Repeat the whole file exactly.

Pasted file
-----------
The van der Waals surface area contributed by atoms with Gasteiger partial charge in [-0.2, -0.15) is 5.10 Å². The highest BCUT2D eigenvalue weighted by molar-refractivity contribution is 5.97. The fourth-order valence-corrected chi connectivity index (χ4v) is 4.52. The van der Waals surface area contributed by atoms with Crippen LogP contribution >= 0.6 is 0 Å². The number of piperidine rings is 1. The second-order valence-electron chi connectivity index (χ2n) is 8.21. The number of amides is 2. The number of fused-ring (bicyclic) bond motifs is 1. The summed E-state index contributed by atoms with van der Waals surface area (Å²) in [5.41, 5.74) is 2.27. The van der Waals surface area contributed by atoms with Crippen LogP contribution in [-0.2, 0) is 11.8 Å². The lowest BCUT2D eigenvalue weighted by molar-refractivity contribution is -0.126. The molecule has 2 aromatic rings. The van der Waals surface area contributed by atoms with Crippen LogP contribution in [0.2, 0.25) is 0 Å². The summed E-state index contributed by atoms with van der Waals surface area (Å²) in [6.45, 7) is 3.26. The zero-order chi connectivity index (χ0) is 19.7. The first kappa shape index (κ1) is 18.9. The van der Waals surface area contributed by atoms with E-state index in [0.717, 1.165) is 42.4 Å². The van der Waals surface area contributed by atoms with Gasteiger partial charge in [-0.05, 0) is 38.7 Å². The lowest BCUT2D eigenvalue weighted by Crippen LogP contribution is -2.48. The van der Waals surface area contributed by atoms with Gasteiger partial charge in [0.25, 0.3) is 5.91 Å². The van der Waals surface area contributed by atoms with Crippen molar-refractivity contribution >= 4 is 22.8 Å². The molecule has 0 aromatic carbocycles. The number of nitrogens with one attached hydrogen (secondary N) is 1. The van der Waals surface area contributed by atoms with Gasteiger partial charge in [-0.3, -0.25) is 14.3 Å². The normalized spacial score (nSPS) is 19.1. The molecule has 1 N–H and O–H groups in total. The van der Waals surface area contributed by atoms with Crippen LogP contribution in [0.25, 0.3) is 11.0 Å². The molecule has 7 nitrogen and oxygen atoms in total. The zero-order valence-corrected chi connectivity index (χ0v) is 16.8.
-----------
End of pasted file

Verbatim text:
The van der Waals surface area contributed by atoms with Gasteiger partial charge in [-0.2, -0.15) is 5.10 Å². The highest BCUT2D eigenvalue weighted by molar-refractivity contribution is 5.97. The fourth-order valence-corrected chi connectivity index (χ4v) is 4.52. The van der Waals surface area contributed by atoms with Crippen LogP contribution >= 0.6 is 0 Å². The number of piperidine rings is 1. The second-order valence-electron chi connectivity index (χ2n) is 8.21. The number of amides is 2. The number of fused-ring (bicyclic) bond motifs is 1. The summed E-state index contributed by atoms with van der Waals surface area (Å²) in [5.41, 5.74) is 2.27. The van der Waals surface area contributed by atoms with Crippen LogP contribution in [-0.2, 0) is 11.8 Å². The lowest BCUT2D eigenvalue weighted by molar-refractivity contribution is -0.126. The molecule has 2 aromatic rings. The van der Waals surface area contributed by atoms with Crippen LogP contribution in [0.2, 0.25) is 0 Å². The summed E-state index contributed by atoms with van der Waals surface area (Å²) in [6.45, 7) is 3.26. The zero-order chi connectivity index (χ0) is 19.7. The first kappa shape index (κ1) is 18.9. The van der Waals surface area contributed by atoms with E-state index in [0.717, 1.165) is 42.4 Å². The van der Waals surface area contributed by atoms with Gasteiger partial charge in [-0.05, 0) is 38.7 Å². The lowest BCUT2D eigenvalue weighted by Crippen LogP contribution is -2.48. The van der Waals surface area contributed by atoms with Gasteiger partial charge in [0.25, 0.3) is 5.91 Å². The van der Waals surface area contributed by atoms with Crippen molar-refractivity contribution >= 4 is 22.8 Å². The molecule has 0 aromatic carbocycles. The number of nitrogens with one attached hydrogen (secondary N) is 1. The van der Waals surface area contributed by atoms with Gasteiger partial charge in [-0.3, -0.25) is 14.3 Å². The normalized spacial score (nSPS) is 19.1. The molecule has 1 N–H and O–H groups in total. The van der Waals surface area contributed by atoms with Crippen LogP contribution in [0.25, 0.3) is 11.0 Å². The molecule has 7 nitrogen and oxygen atoms in total. The zero-order valence-corrected chi connectivity index (χ0v) is 16.8.